About 25 years ago I began formulating pet foods at a time when the entire pet food industry seemed quagmire and focused on such things as protein and fat percentages without any real regard for ingredients. Since boot leather and soap could make a pet food with the “ideal” percentages, it was clear that analytical percentages do not end the story about pet food value. I was convinced then, as I am now, that a food can be no better than the ingredients of which it is composed. Since this ingredient idea has caught on in the pet food industry, it has taken on a commercial life that distorts and perverts the meaning of the underlying philosophy of food quality and proper feeding practices. Is health reducible to which ingredients a commercial product does or does not have? As contradictory as it may seem to what I have just said, no it is not. Here’s why.
The official Publication of the American Association of Feed Control Officials (AAFCO) gives wide latitude for ingredients that can be used in animal foods. As I have pointed out in my book, The Truth About Pet Foods, approved ingredients can include*:
undried processed animal waste products
polyethylene roughage replacement (plastic)
hydrolyzed poultry feathers
hydrolyzed leather meal
poultry hatchery by-product
meat meal tankage
ground almond shells
(*Association of American Feed Control Officials, 1998 Official Publication)
Simultaneously, this same regulatory agency prohibits the use of many proven beneficial natural ingredients that one can find readily available for human consumption such as bee pollen, glucosamine, L-carnitine, spirulina and many other nutraceuticals. It would be easy to conclude 貓保健品 that reason does not rule when it comes to what officially can or cannot be used in pet foods.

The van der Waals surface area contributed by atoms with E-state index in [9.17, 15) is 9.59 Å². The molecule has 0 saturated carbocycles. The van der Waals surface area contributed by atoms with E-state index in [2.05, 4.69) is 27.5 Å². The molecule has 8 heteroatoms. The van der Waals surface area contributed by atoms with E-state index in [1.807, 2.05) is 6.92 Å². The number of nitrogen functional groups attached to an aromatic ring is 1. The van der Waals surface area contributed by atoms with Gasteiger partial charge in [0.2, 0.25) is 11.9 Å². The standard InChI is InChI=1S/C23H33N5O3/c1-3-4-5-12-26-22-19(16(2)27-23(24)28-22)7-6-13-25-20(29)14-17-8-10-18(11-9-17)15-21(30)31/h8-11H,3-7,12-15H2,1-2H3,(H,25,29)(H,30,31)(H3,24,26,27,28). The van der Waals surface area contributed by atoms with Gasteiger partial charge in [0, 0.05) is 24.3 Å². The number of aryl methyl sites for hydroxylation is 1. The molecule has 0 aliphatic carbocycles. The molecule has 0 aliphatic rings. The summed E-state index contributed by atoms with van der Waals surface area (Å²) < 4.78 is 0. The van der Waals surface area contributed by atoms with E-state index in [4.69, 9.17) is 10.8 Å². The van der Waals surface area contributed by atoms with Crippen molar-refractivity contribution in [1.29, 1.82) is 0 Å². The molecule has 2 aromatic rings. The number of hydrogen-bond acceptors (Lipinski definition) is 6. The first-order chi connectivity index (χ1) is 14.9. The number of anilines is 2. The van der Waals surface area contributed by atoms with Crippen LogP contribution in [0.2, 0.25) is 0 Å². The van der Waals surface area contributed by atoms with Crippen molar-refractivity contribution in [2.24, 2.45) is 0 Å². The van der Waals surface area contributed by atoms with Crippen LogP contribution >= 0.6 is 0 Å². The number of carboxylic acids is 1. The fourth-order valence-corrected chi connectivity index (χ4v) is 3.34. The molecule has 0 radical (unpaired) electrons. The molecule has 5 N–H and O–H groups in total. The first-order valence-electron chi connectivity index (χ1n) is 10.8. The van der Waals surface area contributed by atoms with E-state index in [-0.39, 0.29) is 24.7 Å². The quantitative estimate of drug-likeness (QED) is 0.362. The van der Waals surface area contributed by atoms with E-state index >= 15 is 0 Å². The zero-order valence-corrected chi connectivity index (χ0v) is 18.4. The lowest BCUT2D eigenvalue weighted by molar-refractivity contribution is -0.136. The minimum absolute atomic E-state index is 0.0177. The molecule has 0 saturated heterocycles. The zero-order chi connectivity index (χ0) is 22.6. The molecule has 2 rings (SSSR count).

From the regulators’ standpoint, they operate from the simplistic nutritional idea that the value of food has to do with percentages and that there is no special merit to any particular ingredient. They deny the tens of thousands of scientific research articles proving that the kind of ingredient and its quality can make all the difference in terms of health. They also are silent about the damaging effect of food processing and the impact of time, light, heat, oxygen and packaging on nutritional and health value.
The 100% Complete Myth
Consumers are increasingly becoming alert to the value of more natural foods. Everyone intuitively knows that the closer the diet is to real, fresh, wholesome foods, the better the chance that good health will result. Unfortunately, people do not apply this same common sense to pet foods. Instead they purchase “100% complete” processed foods, perhaps even going the extra mile and selecting “super premium” or “natural” brands, thinking they are doing the best that can be done. They surrender their mind to a commercial ploy (100% completeness) and do to their pets what they would never do to themselves or their family – eat the same packaged product at every meal, day in and day out. No processed food can be “100% complete” because there is not a person on the planet who has 100% knowledge of nutrition. The claim on its face is absurd. Understanding this simple principle is more important than any pet food formulation regardless of the merits of its ingredients. Everything that follows will begin with that premise, i.e., no food should be fed exclusively on a continuous basis no matter what the claims of completeness or ingredient quality.